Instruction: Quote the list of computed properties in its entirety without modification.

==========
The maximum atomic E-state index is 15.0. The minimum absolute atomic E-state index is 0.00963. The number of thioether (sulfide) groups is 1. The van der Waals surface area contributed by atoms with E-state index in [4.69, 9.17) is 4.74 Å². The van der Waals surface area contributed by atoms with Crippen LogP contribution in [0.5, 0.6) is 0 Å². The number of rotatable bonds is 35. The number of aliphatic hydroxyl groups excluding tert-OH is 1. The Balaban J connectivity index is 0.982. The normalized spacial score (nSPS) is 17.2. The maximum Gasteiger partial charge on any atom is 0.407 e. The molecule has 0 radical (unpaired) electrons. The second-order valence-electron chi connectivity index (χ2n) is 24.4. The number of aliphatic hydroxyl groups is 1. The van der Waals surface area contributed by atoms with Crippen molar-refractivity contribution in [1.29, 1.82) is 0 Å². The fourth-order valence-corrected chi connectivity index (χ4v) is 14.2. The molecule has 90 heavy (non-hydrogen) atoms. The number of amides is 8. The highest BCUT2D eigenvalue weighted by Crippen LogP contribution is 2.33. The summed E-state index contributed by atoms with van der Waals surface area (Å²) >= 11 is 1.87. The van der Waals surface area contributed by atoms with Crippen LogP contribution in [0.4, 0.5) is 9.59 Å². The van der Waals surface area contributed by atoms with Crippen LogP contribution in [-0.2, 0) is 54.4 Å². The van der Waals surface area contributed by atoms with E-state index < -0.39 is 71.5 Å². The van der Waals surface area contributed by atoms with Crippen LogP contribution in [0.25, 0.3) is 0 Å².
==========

The maximum atomic E-state index is 15.0. The minimum absolute atomic E-state index is 0.00963. The number of thioether (sulfide) groups is 1. The van der Waals surface area contributed by atoms with E-state index in [4.69, 9.17) is 4.74 Å². The van der Waals surface area contributed by atoms with Crippen LogP contribution in [0.5, 0.6) is 0 Å². The number of rotatable bonds is 35. The number of aliphatic hydroxyl groups excluding tert-OH is 1. The Balaban J connectivity index is 0.982. The normalized spacial score (nSPS) is 17.2. The maximum Gasteiger partial charge on any atom is 0.407 e. The molecule has 0 radical (unpaired) electrons. The second-order valence-electron chi connectivity index (χ2n) is 24.4. The number of aliphatic hydroxyl groups is 1. The van der Waals surface area contributed by atoms with Crippen molar-refractivity contribution in [1.29, 1.82) is 0 Å². The fourth-order valence-corrected chi connectivity index (χ4v) is 14.2. The molecule has 90 heavy (non-hydrogen) atoms. The number of amides is 8. The highest BCUT2D eigenvalue weighted by Crippen LogP contribution is 2.33. The summed E-state index contributed by atoms with van der Waals surface area (Å²) >= 11 is 1.87. The van der Waals surface area contributed by atoms with Crippen LogP contribution in [0.4, 0.5) is 9.59 Å². The van der Waals surface area contributed by atoms with Crippen LogP contribution in [-0.2, 0) is 54.4 Å². The van der Waals surface area contributed by atoms with E-state index < -0.39 is 71.5 Å². The van der Waals surface area contributed by atoms with Crippen LogP contribution in [0.25, 0.3) is 0 Å².